My next project is not made from a pattern, though.

Sunday, October 14, 2007

I is for inspiration

The last few weeks have been hell.
No, don't worry - there's nothing serious going on - nobody died, I've still got my home, my job and whatever. But there has been so much to do that I haven't had any time to be creative (and hence, I've had nothing to blog about) and that is too frustrating.
To a non-crafting person my feelings would be difficult to understand, I suppose, but we crafters are a different species, aren't we? The crafts that I do are very important to me - I relieve tension and gain lots of positive energy from them.
I have, however, found time to read about and listen to the reactions to Jane at Yarnstorm's new book "The Gentle Art of Domesticity" and I have come to realize that there are a lot of people out there that just don't get it. Spending time doing crafts is something I do because I want to and because it gives me something important – the fulfilment of creating beautiful things for myself and my loved ones is so meaningful to me that I really can’t see how it should be a threat towards feminism. I am a feminist and I have a demanding job, but I also need time to myself, and crafting gives me just that.
Enough said, I’ll get down from that soap-box and share some new acquisitions that have given me lots of inspiration lately. There is a pile of new books waiting for me to find time for them – Jane’s book is one of them, then there is a lovely Japanese craft book and some eye candy in the form of photos from India and Italy. I’m really looking forward to things slowing down next week so that I might get some time to make something - not because I have to, but because I want to.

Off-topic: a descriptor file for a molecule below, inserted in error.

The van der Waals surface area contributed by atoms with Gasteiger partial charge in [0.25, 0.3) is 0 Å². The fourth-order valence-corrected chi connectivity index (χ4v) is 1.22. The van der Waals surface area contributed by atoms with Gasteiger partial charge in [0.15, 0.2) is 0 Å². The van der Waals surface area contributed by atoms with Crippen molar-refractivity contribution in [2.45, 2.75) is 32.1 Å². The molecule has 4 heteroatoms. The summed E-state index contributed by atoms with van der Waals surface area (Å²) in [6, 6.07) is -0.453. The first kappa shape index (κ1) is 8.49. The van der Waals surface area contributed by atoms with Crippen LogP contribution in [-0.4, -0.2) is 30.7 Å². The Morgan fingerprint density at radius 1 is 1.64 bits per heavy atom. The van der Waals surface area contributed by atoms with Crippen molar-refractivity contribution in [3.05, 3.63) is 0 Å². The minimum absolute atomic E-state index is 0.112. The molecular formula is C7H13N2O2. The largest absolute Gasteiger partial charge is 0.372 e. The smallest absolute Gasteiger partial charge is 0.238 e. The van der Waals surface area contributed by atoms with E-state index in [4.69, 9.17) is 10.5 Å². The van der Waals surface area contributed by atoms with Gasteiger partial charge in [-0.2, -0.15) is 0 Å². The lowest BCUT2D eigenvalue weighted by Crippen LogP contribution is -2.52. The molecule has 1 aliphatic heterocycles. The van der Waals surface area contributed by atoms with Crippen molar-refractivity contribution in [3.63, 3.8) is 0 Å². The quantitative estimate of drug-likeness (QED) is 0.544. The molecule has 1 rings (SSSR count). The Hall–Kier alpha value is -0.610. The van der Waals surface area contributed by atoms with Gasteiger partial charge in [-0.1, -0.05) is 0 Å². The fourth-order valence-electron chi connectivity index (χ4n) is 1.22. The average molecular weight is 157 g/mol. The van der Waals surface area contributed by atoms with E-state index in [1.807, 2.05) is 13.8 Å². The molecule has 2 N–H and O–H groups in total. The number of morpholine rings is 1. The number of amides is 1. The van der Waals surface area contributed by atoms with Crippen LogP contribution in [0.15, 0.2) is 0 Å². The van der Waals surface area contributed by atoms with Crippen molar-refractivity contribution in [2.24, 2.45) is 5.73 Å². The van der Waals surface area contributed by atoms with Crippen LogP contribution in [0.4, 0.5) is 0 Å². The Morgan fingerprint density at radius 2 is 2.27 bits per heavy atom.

If only it would stop raining so that I could take some decent photos!
Rain doesn't have to be all bad though: I have an inspirational folder on my computer, and browsing through it I found these lovely drawings from a Japanese book of copy-free patterns (with accompanying CD) I borrowed from the library. There might be some quilts in my future inspired by these…

Sunday, September 09, 2007

H is for houses

house (
a building in which people live; residence for human beings.

–verb (used with object)
to give shelter to; harbor; lodge
to remove from exposure; put in a safe place.

keep house, to maintain a home; manage a household.

"Dreams relating to a house often refer to various aspects of the Self. When trying to analyse the house in your dream, consider also how the house is kept and the condition of it. The rooms in the house relates to facets of your personality". (

I have always had a thing about houses. I don’t know what it is about them that attract me so. A house is not just a place to live. There’s the general design of the thing; walls, windows, roof, all the different styles and colours houses can be. The idea of having a house of my own where I can do whatever I like has always been attractive to me. Ever since I was in my early teens I have been buying home decorating magazines, and even magazines with blueprints for building houses, and I have spent hours studying the floor plans and mulling over what I would have done differently, how I would have decorated them and so on. I have always had an idea that I could be an interior decorator, and sometimes I have even dared think I might be an architect, but I have never taken it further than sewing houses.

I’m always attracted to quilting and embroidery patterns with houses in them, and I keep collecting houses in different shapes and forms.

These tins for tea and spaghetti, for instance, and

this cookie jar are among my favourite things. I have lots of little house tins for tea and spices and the like. Then there’s a little village from Latvia meant for candles. And once the Christmas decorations come out there will be several more. I seem to get an underwater quality to all my pictures today, so I'll have to wait for a clearer day to take more pictures.

Then there is this recent acquisition of a tin house. I don't know where to put it yet, and what to do with it (put a houseplant in it, a candle, display something...), but I just had to have it! I'll find a nice spot on a wall somwhere and think about it some more.